Carolina Hurricanes received: Joel Edmundson, Dominik Bokk, 2021 seventh-round draft pick

How it’s worked: After years of speculation and rumors the Hurricanes not only finally traded Faulk, but they sent him to the defending Stanley Cup champions. Faulk is the bigger name and the better player, but objectively speaking there has not been a huge difference in the performance of the two players this season, while the Hurricanes didn’t have to give Faulk the huge contract the Blues did. Bokk is an intriguing prospect (2018 first-round pick) for them, and they still have a pretty deep blue– and young — line to build around. Faulk still figures to be a huge part of the Blues going forward.

Adam Gretz is a writer for Pro Hockey Talk on NBC Sports. Drop him a line at phtblog@nbcsports.com or follow him on Twitter @AGretz.

Red Wings’ Fabbri fined for spearing Maple Leafs’ Kerfoot

Fabbri fined
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Detroit Red Wings forward Robby Fabbri was fined $2,419.35 for spearing Toronto Maple Leafs center Alexander Kerfoot. The incident took place during the Maple Leafs’ violent 4-1 win.

No suspensions or fine beyond what Fabbri received?

Fabbri speared Kerfoot during the second period, while the most explosive action happened late in the the third.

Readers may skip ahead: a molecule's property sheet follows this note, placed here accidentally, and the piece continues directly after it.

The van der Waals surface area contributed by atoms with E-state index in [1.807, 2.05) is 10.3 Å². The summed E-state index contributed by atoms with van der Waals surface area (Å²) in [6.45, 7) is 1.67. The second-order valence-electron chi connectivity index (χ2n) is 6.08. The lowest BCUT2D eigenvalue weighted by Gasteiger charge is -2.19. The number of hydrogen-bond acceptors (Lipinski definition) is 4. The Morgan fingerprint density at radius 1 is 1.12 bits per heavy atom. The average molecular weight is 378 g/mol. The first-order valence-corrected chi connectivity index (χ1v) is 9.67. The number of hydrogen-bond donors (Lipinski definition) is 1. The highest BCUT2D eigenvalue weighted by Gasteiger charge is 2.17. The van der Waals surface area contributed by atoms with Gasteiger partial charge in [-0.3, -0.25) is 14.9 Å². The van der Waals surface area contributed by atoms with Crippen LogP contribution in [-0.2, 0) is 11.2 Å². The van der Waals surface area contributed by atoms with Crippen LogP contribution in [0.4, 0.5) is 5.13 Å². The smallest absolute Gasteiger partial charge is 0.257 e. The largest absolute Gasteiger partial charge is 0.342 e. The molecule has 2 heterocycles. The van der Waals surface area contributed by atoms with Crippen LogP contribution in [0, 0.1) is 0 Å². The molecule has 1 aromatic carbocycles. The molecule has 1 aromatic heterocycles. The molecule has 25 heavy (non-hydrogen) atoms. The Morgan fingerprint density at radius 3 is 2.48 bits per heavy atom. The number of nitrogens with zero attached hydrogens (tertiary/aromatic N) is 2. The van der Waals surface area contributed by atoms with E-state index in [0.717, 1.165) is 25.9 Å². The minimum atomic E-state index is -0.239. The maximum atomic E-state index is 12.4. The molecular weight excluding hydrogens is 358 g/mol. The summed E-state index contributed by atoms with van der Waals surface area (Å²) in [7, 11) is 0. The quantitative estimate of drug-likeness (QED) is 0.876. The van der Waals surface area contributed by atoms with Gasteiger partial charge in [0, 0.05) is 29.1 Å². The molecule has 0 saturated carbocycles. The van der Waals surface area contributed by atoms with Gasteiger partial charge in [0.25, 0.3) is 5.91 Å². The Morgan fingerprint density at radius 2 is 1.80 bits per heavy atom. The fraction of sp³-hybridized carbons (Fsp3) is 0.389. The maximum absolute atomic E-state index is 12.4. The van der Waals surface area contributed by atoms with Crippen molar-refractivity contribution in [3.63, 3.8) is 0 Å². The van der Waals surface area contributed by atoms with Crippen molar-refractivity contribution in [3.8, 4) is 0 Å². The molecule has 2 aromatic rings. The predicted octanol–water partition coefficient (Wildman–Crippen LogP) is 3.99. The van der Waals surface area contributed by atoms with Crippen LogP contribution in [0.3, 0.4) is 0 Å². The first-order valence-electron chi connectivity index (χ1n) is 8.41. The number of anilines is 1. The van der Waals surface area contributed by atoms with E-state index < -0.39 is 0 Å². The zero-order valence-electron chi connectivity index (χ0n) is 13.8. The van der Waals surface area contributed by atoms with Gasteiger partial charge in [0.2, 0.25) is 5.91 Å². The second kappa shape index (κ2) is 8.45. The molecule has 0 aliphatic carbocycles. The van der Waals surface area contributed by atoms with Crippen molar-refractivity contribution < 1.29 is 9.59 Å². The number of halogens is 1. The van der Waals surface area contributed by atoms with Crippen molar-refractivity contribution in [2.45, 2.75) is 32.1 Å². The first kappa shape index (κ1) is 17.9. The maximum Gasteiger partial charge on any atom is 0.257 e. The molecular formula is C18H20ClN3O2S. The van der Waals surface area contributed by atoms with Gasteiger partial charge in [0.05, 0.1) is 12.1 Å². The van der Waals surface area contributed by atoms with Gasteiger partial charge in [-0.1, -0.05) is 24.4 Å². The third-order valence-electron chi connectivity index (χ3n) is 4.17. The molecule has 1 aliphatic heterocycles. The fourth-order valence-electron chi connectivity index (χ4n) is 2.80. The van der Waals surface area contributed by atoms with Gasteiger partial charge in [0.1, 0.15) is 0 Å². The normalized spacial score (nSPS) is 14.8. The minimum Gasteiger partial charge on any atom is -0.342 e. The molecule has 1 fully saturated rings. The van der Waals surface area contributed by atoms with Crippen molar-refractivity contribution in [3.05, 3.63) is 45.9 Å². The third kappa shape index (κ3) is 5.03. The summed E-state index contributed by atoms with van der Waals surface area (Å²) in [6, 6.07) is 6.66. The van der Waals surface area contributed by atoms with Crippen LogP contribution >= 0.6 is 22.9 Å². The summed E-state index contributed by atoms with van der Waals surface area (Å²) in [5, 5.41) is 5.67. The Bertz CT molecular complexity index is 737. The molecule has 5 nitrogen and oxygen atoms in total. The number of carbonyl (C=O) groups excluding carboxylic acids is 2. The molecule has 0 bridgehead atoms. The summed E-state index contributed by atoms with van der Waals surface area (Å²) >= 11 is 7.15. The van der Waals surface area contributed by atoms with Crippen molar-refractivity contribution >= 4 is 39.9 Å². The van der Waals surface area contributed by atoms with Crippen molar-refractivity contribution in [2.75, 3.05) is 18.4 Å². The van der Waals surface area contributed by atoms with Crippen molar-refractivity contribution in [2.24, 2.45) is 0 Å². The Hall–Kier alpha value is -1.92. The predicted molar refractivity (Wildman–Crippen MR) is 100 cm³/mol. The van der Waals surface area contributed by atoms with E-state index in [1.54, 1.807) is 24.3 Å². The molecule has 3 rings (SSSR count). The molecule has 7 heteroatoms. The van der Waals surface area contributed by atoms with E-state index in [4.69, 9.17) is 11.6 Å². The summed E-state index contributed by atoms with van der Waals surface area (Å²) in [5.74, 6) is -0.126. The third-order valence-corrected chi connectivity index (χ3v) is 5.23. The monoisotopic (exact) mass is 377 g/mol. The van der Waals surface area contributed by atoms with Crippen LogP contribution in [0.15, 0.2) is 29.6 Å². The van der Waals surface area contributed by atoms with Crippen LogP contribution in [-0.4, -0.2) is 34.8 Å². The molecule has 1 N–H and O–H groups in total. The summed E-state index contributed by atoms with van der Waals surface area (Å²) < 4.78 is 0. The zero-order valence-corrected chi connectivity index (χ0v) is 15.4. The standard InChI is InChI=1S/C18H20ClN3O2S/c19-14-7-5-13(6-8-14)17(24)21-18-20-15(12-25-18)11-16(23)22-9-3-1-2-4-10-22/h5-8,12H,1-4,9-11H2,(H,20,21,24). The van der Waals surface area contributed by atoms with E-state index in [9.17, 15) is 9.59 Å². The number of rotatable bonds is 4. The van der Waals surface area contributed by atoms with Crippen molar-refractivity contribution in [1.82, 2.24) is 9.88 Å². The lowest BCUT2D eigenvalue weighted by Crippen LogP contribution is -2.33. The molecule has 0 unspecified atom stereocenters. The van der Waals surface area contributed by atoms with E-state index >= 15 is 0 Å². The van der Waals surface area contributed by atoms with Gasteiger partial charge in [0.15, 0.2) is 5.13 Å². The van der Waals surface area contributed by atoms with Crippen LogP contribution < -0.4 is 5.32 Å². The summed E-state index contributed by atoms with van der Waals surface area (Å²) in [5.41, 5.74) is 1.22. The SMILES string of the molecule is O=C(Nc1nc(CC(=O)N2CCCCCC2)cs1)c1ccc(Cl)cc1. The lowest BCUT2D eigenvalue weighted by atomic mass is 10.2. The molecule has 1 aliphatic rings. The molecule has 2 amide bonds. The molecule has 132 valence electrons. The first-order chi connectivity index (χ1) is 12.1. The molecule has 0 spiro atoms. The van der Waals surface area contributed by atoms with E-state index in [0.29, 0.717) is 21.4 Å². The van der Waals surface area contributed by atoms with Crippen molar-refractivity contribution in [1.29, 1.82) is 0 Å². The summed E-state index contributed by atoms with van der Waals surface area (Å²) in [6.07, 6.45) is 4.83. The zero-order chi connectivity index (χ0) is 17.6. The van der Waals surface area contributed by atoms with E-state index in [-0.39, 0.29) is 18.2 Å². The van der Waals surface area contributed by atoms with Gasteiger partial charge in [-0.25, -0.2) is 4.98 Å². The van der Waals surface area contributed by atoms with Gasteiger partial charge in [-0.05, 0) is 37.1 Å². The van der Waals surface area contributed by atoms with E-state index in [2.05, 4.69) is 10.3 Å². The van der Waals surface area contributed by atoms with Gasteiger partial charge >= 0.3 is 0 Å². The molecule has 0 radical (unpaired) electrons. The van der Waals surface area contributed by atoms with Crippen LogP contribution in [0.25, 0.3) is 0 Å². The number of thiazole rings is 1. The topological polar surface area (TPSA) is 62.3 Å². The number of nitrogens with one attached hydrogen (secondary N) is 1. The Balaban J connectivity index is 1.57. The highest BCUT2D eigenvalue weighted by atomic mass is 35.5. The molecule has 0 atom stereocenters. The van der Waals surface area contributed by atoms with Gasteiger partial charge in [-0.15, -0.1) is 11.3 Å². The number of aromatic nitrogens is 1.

With the game out of reach, Jake Muzzin mixed it up with Anthony Mantha, and Mantha’s scary fall resulted in an injury. Moments later, Andreas Athanasiou tried to go after Kerfoot, only to instead get physical with Justin Holl.

Barring additional updates from the NHL, it looks like Fabbri is the only one to receive supplemental discipline from that game. This clip captures the spear the league fined Fabbri for:

Mixed injury news for Red Wings

While the severity of Mantha’s injury isn’t totally clear, the latest word isn’t very promising.

The Red Wings placed Mantha on IR on Sunday. Maybe this represents merely a smaller setback, but it’s troubling to see, considering his difficulty leaving the ice.

Detroit also received some decent news, though, as Jimmy Howard was removed from LTIR. It could be interesting to see where his career goes, as Howard is a pending UFA. Could he improve his trade value going forward? Howard’s contract doesn’t include a no-trade clause, so we’ll see.

James O’Brien is a writer for Pro Hockey Talk on NBC Sports. Drop him a line at phtblog@nbcsports.com or follow him on Twitter @cyclelikesedins.